Also, given that the Reform/Alliance beat the PCs in every election that the Liberals won, it was actually the PCs who were splitting the Reform vote, not the other way around.

    And in Alberta (which is the jurisdiction that we're talking about here), there was no vote splitting, because Reform completely obliterated the PCs.

    Finally, it seems I wasn't paying attention to the news the day Harper gave Quebec a constitutional veto…

    PS- Shame on you, Stephen! I was planning on making this exact same point on my blog. You've deprived me of a post! :)

  • http://canadianconservatives.ning.com/ Craig Smith

    Stelmach announced he was postponing his cabinet shuffle today. I guess he didn't want to shuffle more MPs over to the Alliance.

  • Bec

    No the lesson is, CONSERVATIVES hold their parties accountable, sit out and rebuild. What you seem to be suggesting is that we stay in the status quo to retain power. That is simply, not okay. Trust me, if Alberta wants a Conservative govt but not ED, there will be no vote splitting. Look at the polls.

    If what I am hearing about the convention is true, Ed will be toast, Rob. That WILL get out.

  • jay

    Ed can do whatever he wants, whenever he wants, he has the seats to do so. Albertans though, have already spoken. They'll just bide their time until the next election, then vote him and what's left of the CPC into oblivion.

  • east of eden

    From the get-go, I did not like Stelmach. He's weak and ineffective. You need a premier like Saskatchewan's Wall. And, to be honest, I kind of liked Ralph – like him or not, he was pretty darned real.

  • Omanator

    I am not an Albertan and my experience with Alberta politics is very limited. But from what I can see The new Wild Rose is standing way to the right but most importantly I get the impression that this Alliances is really fed up with Quebec. Maybe Ed St. should have a look at that.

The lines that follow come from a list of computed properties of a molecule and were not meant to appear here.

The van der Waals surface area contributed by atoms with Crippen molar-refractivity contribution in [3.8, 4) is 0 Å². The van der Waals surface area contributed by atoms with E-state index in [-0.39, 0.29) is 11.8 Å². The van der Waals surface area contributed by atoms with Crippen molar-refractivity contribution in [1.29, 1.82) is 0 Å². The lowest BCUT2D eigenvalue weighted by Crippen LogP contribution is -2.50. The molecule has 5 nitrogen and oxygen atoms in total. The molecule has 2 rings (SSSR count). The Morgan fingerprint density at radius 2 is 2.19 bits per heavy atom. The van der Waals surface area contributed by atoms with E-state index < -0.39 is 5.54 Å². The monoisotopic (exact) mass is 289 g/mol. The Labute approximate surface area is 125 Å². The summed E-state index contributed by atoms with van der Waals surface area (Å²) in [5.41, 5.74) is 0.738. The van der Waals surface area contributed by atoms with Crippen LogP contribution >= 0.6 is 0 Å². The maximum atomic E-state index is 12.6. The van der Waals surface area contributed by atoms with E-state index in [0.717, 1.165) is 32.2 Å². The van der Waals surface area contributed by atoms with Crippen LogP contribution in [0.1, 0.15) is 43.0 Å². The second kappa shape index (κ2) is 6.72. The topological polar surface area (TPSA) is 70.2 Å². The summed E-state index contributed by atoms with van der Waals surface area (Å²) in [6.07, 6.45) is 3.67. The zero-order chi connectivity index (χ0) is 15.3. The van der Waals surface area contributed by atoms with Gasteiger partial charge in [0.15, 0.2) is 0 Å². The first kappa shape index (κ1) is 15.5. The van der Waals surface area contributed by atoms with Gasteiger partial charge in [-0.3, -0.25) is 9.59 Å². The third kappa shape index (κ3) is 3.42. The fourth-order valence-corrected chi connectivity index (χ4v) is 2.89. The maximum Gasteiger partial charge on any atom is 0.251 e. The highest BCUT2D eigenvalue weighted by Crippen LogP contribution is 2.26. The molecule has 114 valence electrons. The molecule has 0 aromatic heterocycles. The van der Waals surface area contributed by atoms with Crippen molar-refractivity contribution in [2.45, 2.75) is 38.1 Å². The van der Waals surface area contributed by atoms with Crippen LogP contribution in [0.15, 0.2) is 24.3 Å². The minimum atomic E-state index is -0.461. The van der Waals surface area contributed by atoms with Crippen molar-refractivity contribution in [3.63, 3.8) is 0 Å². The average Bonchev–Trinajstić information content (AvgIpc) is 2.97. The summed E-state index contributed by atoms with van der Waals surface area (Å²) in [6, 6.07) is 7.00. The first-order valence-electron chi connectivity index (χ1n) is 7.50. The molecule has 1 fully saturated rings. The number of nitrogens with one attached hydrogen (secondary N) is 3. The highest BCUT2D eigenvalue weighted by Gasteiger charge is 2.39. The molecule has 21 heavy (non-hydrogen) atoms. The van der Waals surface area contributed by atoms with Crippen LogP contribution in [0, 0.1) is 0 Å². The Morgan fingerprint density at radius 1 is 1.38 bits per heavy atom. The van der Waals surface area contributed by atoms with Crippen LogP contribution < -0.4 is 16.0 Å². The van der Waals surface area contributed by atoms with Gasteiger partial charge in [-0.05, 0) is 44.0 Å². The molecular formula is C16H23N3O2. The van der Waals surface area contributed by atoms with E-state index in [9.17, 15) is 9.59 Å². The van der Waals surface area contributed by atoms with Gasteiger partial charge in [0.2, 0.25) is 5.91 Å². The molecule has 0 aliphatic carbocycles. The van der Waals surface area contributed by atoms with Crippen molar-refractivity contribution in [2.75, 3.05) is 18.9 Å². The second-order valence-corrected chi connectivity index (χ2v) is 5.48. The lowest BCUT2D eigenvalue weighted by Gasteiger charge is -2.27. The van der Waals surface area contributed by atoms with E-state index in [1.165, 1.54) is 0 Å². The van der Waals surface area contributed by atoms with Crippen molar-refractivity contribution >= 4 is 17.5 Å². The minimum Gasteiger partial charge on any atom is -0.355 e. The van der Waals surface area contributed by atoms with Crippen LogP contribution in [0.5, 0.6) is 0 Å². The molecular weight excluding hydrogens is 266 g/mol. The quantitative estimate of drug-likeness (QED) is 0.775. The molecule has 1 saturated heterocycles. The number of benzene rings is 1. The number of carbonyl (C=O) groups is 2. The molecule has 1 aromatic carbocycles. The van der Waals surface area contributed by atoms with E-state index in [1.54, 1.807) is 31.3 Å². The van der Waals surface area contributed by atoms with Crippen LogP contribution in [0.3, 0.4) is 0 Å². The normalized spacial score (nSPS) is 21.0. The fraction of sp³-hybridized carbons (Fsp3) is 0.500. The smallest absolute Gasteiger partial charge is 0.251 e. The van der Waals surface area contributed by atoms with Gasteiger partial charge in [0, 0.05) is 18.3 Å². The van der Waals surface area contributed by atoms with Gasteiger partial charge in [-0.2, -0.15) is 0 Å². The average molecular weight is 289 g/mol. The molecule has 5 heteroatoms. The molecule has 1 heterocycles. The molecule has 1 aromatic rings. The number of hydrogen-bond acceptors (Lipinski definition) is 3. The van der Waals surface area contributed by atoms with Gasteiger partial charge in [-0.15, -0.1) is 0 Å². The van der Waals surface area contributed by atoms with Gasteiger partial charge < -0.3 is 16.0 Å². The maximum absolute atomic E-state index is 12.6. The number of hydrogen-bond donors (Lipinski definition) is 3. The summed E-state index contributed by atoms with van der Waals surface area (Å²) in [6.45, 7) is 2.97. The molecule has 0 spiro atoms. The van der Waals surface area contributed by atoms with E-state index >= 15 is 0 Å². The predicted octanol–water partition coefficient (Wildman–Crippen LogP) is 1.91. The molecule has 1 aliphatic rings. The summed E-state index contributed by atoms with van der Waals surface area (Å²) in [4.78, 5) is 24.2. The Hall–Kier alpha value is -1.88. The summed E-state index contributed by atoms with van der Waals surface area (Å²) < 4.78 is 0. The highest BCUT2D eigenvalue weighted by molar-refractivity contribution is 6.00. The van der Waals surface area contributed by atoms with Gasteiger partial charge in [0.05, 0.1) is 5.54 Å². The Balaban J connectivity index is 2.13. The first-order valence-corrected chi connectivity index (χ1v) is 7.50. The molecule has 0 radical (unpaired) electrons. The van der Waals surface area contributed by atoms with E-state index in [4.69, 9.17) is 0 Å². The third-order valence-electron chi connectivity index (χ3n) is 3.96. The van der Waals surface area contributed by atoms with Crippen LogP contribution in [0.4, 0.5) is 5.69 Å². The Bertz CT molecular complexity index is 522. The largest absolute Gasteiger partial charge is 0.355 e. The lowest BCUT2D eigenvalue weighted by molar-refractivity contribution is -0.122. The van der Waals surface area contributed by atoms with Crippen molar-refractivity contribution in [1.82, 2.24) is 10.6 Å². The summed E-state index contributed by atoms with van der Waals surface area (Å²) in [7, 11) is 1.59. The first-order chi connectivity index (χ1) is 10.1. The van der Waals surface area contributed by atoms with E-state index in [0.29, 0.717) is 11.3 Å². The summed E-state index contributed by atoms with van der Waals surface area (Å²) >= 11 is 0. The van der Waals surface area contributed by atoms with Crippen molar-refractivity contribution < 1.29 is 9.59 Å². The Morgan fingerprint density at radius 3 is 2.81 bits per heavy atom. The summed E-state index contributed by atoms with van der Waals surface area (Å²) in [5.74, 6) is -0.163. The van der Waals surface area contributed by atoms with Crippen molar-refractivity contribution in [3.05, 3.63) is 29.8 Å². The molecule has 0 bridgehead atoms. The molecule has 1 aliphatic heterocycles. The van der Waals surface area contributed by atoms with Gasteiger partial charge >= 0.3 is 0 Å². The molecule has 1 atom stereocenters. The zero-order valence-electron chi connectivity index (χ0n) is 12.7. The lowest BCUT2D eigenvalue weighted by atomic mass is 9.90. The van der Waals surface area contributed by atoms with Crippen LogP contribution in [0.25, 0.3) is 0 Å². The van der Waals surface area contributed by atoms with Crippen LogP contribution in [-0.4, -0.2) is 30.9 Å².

• roblaw

    Also, given that the Reform/Alliance beat the PCs in every election that the Liberals won, it was actually the PCs who were splitting the Reform vote, not the other way around.

    Ok.

    So that doesn't make any sense.

    It doesn't really matter that they beat the PC's. That isn't the point. The point is they handed the keys to the kingdom to Jean Chretien, and by the time the conservatives got their shit together, we were looking at a seriously left-leaning Supreme Court of Canada, Gun Control, and a whole host of established and entrenched special interest programs that never should have been instituted in the first place.

    So.

    Pardon me if I prefer to work to impact the PC party from inside the tent, instead of outside of it.

    Pardon me if I'm not in a big hurry to start thinking about how “Premier Swann” sounds.

    But hey, que sera sera. What will be, will be.

    My personal situation is solid enough that I could deal with whatever government comes strolling through Alberta, just as I was able to deal with decades of Liberal rule federally.. so, if I'm suprised, and the WRA shows to be more than a bunch of whiners afraid to just face up to difficult times without having access to a drive-through window to pick up their “happy meal”, well, I'll admit I was wrong.

    Bet I'm not.

    Oh, and Bec, about the leadership review. I'm was there. I voiced an intention to vote in favor of a review. Didn't get tarred and feathered. Didn't get asked to “vet” my delegates in my constituency.

    So.. I'm not saying Anderson's full of shit. I wasn't in caucus, so I don't know what exactly got said by whom to who. I know, in my constituency, no one was asked what they were voting for. No one.

  • kenn2

    “The UFA governed Alberta for 14 years, most of which was during the 1920's, when the economy was strong. At the time they were thrown out, they had plenty of “functioning knowledge of how to govern.” “

    Well, ANY halfway moderate non-crackpot party can govern during the good times. The real test of a party is the bad times, when it's almost effortless to tar the party in power with the current woes, whatever they are.

    What's amusing is that Alberta's economy slipping from “Yee-Haw!” to merely above average precipitates a political crisis.

    Some hawt Alberta c-on-c action is a welcome diversion, anyway…

  • kenn2

    Provincially – maybe, federally – not…if the prorogue thread was any barometer of Conservative sentiment.